An additional burden that minority students face, says Harris-Smith, is that of access and equity in education. “A selective admission process is used by schools of nursing across the nation, and this very process can serve as a barrier for students of color. Academic profiling of students ensures admission of the most academically prepared students that rank highest among their peers, but students from underrepresented populations are often the first-generation college students that struggle with the issues of being the first in the family to attend college. This situation places a heavy burden on the student because s/he may be dealing with the pressure of being the ‘savior’ for the family. These students are generally not savvy enough to apply for multiple college programs, have difficulty completing financial aid forms, and generally come to college with limited resources,” says Harris-Smith.
“Nursing programs tend to address diversity in their mission statements but fail to explain how this is accomplished. Merely placing the statement in the mission statement does not explain how the school of nursing addresses the issue. To ensure transparency, each school of nursing could better address this issue by providing information on the way in which this mission is accomplished,” says Harris-Smith. For example, she says, schools could use a statement that’s more explanatory: This school of nursing addresses diversity via academic profiling of students but is careful to admit a diverse student body that resembles the demographics of the community in which we live.
“There is a need for schools of nursing to restructure their admission process to address the lack of the underrepresented students in attendance at their colleges and universities,” Harris-Smith adds.
Richardson says that’s why he is a part of the Breakthrough to Nursing committee because its goal is to increase diversity in the nursing profession. Another challenge he’s seen is that some minority students don’t last in nursing school because they have different ways of learning. “Culturally, students from different backgrounds learn differently. I’m a kinesthetic learner. If you show me how to start an IV, I will know how to start an IV more efficiently than reading three chapters about how to start an IV,” Richardson explains. “A lot of nursing school is geared toward your textbook. But a lot of students are visual, auditory, and kinesthetic learners.”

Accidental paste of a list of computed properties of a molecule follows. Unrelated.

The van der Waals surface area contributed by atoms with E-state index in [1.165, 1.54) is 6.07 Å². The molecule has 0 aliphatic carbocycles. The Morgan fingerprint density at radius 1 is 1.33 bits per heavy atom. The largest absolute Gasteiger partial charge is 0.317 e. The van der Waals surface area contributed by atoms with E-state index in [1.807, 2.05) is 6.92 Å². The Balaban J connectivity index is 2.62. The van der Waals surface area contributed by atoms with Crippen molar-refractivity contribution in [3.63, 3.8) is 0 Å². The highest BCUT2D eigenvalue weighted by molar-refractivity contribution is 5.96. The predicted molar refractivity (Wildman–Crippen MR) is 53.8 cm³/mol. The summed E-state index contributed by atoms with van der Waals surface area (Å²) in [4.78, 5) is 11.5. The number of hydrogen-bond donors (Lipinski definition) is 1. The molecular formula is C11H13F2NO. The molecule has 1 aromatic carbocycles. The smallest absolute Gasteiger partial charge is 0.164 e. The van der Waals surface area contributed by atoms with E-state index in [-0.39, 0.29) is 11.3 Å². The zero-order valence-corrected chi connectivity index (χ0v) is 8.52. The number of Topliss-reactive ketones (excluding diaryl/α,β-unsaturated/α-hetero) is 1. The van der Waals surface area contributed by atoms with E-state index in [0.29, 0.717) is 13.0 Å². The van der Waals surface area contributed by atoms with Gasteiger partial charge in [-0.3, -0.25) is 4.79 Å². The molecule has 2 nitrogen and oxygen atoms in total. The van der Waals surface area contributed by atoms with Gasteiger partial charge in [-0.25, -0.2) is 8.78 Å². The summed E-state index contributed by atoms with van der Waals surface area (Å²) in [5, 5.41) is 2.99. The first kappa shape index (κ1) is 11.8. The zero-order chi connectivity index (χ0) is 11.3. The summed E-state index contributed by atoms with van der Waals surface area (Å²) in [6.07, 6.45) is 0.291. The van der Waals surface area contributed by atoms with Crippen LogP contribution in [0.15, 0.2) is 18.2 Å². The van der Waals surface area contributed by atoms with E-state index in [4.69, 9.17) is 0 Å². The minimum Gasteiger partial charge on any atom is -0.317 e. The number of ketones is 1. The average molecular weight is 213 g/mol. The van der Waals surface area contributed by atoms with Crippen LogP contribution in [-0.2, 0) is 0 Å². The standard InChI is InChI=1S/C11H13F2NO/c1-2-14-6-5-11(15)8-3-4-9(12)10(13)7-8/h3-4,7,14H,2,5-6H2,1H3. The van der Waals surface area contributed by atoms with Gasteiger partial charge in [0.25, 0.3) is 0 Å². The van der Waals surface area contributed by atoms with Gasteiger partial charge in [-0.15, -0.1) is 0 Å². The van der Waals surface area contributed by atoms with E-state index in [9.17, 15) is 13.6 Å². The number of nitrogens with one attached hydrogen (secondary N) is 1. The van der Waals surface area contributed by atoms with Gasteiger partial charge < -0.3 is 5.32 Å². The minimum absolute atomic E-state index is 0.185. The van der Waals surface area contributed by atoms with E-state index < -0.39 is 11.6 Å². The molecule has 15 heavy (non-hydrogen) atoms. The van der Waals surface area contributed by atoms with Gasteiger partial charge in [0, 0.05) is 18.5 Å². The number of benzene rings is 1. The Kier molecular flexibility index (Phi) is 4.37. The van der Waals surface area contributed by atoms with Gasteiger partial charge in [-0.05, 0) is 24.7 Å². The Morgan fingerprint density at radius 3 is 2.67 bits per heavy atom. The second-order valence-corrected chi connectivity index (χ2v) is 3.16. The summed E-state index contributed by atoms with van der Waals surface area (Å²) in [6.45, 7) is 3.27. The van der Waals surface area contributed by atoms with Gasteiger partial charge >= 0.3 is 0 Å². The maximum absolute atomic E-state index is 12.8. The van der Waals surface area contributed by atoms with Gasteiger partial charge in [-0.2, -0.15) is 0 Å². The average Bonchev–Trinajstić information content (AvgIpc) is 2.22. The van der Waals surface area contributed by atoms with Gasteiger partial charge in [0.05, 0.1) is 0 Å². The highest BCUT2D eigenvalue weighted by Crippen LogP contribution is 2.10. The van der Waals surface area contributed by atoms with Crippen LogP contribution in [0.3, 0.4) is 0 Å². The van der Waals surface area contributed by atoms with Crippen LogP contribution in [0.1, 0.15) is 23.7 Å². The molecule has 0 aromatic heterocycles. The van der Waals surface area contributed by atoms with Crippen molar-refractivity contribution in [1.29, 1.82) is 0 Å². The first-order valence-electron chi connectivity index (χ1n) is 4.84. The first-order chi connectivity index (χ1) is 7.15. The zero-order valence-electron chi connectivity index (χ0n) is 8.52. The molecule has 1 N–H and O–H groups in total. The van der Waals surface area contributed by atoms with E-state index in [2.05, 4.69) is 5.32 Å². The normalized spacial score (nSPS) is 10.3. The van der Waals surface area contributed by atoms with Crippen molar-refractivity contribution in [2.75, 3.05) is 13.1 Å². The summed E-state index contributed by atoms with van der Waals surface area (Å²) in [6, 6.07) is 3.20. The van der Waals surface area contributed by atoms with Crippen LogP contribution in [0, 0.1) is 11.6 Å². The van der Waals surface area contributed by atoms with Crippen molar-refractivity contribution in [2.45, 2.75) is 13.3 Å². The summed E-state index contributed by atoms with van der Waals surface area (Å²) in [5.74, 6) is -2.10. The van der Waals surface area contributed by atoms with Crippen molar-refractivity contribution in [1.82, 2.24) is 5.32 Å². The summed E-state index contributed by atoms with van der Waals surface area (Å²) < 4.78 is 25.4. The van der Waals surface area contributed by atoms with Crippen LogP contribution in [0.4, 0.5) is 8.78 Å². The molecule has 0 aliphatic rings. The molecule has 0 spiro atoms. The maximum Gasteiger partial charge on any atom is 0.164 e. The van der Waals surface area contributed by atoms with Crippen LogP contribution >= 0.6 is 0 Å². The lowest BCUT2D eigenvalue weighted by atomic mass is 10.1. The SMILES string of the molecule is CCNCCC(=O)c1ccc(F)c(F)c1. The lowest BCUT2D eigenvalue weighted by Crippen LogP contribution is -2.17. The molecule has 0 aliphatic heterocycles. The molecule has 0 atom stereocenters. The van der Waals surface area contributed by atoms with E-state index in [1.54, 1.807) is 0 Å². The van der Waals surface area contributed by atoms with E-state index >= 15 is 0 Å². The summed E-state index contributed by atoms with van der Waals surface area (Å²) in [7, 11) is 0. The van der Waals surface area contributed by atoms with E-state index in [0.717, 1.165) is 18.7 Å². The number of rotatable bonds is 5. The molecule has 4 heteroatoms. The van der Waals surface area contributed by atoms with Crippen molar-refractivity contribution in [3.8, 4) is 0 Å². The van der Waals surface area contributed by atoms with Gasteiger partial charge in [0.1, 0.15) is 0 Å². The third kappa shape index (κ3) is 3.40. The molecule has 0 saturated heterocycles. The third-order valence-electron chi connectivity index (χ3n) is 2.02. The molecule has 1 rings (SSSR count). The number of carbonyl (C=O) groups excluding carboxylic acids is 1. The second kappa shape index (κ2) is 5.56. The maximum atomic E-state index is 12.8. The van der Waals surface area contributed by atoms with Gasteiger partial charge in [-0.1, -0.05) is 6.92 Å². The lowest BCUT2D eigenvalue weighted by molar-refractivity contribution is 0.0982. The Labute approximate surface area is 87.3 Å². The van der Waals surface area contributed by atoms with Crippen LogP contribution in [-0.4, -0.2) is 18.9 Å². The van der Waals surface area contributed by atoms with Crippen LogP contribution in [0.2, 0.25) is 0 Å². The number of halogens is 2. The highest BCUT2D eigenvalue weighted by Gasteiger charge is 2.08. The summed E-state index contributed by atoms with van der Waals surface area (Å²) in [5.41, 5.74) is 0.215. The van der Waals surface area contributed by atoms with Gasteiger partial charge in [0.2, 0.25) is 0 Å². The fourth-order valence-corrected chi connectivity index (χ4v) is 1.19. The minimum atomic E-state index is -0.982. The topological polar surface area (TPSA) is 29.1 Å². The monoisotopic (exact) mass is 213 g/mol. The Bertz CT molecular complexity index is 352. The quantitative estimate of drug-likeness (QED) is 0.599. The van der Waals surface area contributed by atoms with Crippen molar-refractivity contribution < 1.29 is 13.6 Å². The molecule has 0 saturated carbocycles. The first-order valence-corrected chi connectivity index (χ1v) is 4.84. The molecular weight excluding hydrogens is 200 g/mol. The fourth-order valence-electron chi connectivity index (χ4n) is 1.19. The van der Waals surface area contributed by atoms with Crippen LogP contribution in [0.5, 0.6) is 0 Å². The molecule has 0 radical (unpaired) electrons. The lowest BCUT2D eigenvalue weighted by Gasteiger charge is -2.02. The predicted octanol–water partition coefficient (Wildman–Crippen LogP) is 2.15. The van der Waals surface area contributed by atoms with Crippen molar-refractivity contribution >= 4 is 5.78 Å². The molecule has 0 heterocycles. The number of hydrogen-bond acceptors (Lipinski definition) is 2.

He says that there are also students from various cultural backgrounds who don’t know how to study. “For students who come from the other side of the world to America to learn, their views are different from yours, and when you have a different perspective, you’re able to become more aware. You’re able to see a different view. It actually makes us stronger and allows us to become smarter to look at the way that other people do things,” suggests Richardson.
“With diversity, we need to recognize and communicate to understand what the other person’s thinking is and allow them to realize that though their culture is different, it’s not a bad thing,” says Richardson. “It’s just a different view and perspective for them.”
Recruiting more minority nursing students is one battle that must be won to increase nursing diversity. Another important battle: ensuring these students graduate and stick with nursing through their first few years when turnover tends to be high. Mentoring is proving to be a critical type of support to help novice nurses steer successfully through early career challenges.
Marisol Montoya, BSN, RN, had one semester left at the SUNY Downstate Medical Center’s College of Nursing when she recognized she needed help navigating the next phase of her career. “I knew I would be walking into a foreign land very soon,” Montoya says. “I would have to take my NCLEX, and then I was going to have to look for a job.”
Thanks to a mentoring program offered through the National Association of Hispanic Nurses (NAHN), Montoya has spent the last year under the tutelage of a fellow Hispanic American nurse, Miriam “Mimi” Gonzalez, BS, RN. Gonzalez was able to provide Montoya with targeted support right when she needed it, drawing on her experiences and connections as one of NAHN’s founding members and a 50-year career as a labor and delivery nurse.